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Shipyard Sam 08-13-2013 01:31 PM

Captain Harry Louden As a Young Man.
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[B]Captain Harry Louden[/B] always looked the same, it seemed, for the 30, or so, years I knew him. Harry and I were related by marriage. Mrs. Louden's mother was the wife of my Great-grandpa's brother. So recently, I asked my cousin, Harry's son, Butch, for a picture of his dad as a young man and he sent these two.

Captain Louden was well-known and beloved to many members of this board, and like myself, I doubt if any others had seen pictures of him as a young man... before now.

In the group shot taken when he was the Captain of the US SCOTT, later, P. A. DENNY, that's cappy second from the left.

Keith Norrington 08-13-2013 05:49 PM

Thanks for sharing Sam! Indeed, Cappy Louden was a dear friend and river icon to many of us. It was always a joy to sit on the pilothouse bench and watch a masterful pilot at work -- and get a stand up comedy routine as an added bonus!

Mariam Edgar 08-13-2013 06:54 PM

He was my very favorite because he was so funny. I remember the night he was piloting on the Ohio, around Louisville. We were coming off the crest of very high water and we glanced off a bridge pier and struck a marina. Much later he was in Mom and Pop Tooker's cabin and he was saying, "I sunk those boats just like a torpedo". It was another of those, you had to be there moments. Another time he was being interviewed on a radio show and he was asked, "You must know and have traveled every inch of this river", which to my amazement he answered, "No" and the interviewer said, "You don't?" to which he replied, "I never spent much time on the bottom".One of a kind for sure.

Shipyard Sam 08-13-2013 10:21 PM

Terrific! Real Cap'n Louden at his best. Thanks for the funny stories.

Bob Reynolds 08-13-2013 10:42 PM

Oh, the nights we spent "cutting up" with Cappy! And Keith, remember the impromptu hymn sing one night with Capt. Louden, you, Lexie and me? It engendered applause from a passenger under the wing bridge!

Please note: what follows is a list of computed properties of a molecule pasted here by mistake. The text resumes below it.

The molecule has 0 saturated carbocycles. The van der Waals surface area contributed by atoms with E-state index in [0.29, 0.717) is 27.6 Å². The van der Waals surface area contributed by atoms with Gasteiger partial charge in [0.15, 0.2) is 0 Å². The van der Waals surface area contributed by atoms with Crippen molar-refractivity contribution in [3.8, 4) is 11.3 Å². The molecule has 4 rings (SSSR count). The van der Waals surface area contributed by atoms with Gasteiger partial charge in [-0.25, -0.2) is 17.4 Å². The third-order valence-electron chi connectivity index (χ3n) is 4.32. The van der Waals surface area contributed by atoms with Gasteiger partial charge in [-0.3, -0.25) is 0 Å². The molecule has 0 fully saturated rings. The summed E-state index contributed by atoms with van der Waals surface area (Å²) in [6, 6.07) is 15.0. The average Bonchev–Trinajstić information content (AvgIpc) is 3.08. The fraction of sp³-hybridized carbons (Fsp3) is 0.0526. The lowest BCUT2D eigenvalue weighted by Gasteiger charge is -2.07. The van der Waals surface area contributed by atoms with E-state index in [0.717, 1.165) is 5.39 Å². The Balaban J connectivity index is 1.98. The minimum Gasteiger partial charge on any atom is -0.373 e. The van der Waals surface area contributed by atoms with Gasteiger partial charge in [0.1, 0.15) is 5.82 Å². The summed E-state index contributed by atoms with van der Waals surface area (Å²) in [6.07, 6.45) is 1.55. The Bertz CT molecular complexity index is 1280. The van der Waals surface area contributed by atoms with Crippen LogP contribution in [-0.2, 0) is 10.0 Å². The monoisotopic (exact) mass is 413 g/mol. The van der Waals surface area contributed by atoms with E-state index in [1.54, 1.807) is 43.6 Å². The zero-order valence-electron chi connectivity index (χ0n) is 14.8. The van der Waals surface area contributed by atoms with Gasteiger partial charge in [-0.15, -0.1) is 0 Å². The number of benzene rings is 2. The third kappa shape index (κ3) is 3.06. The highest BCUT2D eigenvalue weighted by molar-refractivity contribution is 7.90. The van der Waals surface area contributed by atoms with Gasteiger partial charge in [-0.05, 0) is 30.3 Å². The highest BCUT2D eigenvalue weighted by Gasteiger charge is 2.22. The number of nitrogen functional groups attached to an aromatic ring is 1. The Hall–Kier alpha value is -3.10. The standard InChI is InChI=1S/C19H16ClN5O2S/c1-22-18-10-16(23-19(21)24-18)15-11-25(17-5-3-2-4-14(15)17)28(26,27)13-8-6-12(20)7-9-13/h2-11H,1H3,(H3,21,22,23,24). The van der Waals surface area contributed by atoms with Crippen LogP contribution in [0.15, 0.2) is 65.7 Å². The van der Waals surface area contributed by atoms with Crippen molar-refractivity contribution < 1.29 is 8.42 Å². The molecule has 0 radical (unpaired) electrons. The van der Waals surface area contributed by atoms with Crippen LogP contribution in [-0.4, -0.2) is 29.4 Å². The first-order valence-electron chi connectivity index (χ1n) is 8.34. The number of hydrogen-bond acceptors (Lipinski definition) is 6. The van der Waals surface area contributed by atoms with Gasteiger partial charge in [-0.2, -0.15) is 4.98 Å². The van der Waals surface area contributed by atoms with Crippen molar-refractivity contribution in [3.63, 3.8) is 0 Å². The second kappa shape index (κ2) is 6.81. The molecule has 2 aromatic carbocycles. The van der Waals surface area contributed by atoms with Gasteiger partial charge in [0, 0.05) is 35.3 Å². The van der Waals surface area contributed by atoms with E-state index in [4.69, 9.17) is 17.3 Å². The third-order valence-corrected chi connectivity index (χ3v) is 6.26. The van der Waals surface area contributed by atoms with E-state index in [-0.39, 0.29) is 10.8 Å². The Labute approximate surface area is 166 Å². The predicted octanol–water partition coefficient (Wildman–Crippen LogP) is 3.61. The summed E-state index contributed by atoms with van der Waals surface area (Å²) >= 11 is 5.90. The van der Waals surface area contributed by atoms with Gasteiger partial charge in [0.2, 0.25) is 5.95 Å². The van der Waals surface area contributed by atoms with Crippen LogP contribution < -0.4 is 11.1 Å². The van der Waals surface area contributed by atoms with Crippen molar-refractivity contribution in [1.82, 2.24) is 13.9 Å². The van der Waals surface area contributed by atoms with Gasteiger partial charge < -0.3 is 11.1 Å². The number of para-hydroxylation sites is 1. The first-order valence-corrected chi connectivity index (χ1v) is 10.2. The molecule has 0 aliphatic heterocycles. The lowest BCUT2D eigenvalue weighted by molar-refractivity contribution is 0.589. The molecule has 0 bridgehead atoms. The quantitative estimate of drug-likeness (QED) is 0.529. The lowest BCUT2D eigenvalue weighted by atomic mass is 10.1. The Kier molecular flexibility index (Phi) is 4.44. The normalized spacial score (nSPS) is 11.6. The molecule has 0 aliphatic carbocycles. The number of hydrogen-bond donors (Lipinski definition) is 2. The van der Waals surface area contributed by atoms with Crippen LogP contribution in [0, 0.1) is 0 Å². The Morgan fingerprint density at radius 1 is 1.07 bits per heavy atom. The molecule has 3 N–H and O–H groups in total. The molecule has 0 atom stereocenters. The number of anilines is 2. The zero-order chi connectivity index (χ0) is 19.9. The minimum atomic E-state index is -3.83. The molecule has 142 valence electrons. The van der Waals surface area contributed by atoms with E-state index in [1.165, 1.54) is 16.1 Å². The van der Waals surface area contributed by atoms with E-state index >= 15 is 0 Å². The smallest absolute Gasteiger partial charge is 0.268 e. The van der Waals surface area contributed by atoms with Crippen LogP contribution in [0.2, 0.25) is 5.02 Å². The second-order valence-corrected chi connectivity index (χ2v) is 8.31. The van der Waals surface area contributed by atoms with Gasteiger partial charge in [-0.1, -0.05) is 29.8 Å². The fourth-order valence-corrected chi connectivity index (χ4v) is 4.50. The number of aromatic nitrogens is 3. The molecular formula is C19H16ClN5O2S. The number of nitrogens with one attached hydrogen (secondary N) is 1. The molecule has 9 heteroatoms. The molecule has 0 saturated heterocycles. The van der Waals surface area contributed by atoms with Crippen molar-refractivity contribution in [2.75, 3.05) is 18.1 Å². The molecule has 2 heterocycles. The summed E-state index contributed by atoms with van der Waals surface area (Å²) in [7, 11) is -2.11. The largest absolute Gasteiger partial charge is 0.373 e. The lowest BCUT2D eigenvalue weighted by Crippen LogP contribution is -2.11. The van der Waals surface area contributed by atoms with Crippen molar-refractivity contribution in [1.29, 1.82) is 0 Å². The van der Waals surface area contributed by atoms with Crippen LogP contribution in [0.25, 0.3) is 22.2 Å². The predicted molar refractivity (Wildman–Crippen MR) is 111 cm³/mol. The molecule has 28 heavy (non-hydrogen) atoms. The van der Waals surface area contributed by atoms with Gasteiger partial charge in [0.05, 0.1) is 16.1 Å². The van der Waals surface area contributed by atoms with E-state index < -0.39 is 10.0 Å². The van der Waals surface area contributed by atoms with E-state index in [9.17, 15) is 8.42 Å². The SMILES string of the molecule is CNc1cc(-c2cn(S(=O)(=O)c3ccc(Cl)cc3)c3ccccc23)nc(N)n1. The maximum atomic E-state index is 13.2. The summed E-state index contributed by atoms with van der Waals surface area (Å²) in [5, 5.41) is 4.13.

Keith Norrington 08-14-2013 02:31 PM

Oh yeah, I fondly remember! Dave Tschiggfrie was part of the "pilothouse choir" too! Them wuz the days!

Lexie Palmore 08-14-2013 08:51 PM

I think that little accident occured at Madison, Indiana. It was also a shut out fog. The schedule from Cincinnati, downriver, was good timing for fog round about Madison. Not so good for the pilot on watch, however.

Keith Norrington 08-14-2013 09:24 PM

Seems to me that happened in the summer of 1972 and the DQ was headed to Kentucky Lake. I remember Cappy giving a very detailed description of the accident --- in very colorful language!

David Tschiggfrie 08-15-2013 03:47 PM

One summer after the Madison Bridge incident in 1972, I was in the pilothouse with Capt. Louden on watch and we were passing Madison. I don't recall whether or not a passenger was with us at the time, but Cappy looked at the bridge and deadpanned: "You wouldn't think this boat would fit under that Indiana shore span, but by God, I had 'er there!" We spent three days at Jeffboat making repairs that trip, with special excursions for our passengers each day. And you know, there was a fair sized group who opted to stay on the boat and "supervise" repairs. And as I recall, very few complaints from anyone.

Mariam Edgar 08-16-2013 11:52 AM

Thanks to you who knew the "bridge" incident was Madison. Betty Blake, as we all know, was a genius at marketing and using the press to great advantage. In this respect the rule was that Captain Loudon was never to give a live press interview or a print interview without me being there to "clean things up". This started when an interviewer once asked him about the boats' destination and he said, "Well I'm going to take the son of a b**** up to Kentucky Lake, turn the son of a b**** around and come home!" As all of you know, this was just the way he talked which is why he was so great but it didn't look good in the newspapers!

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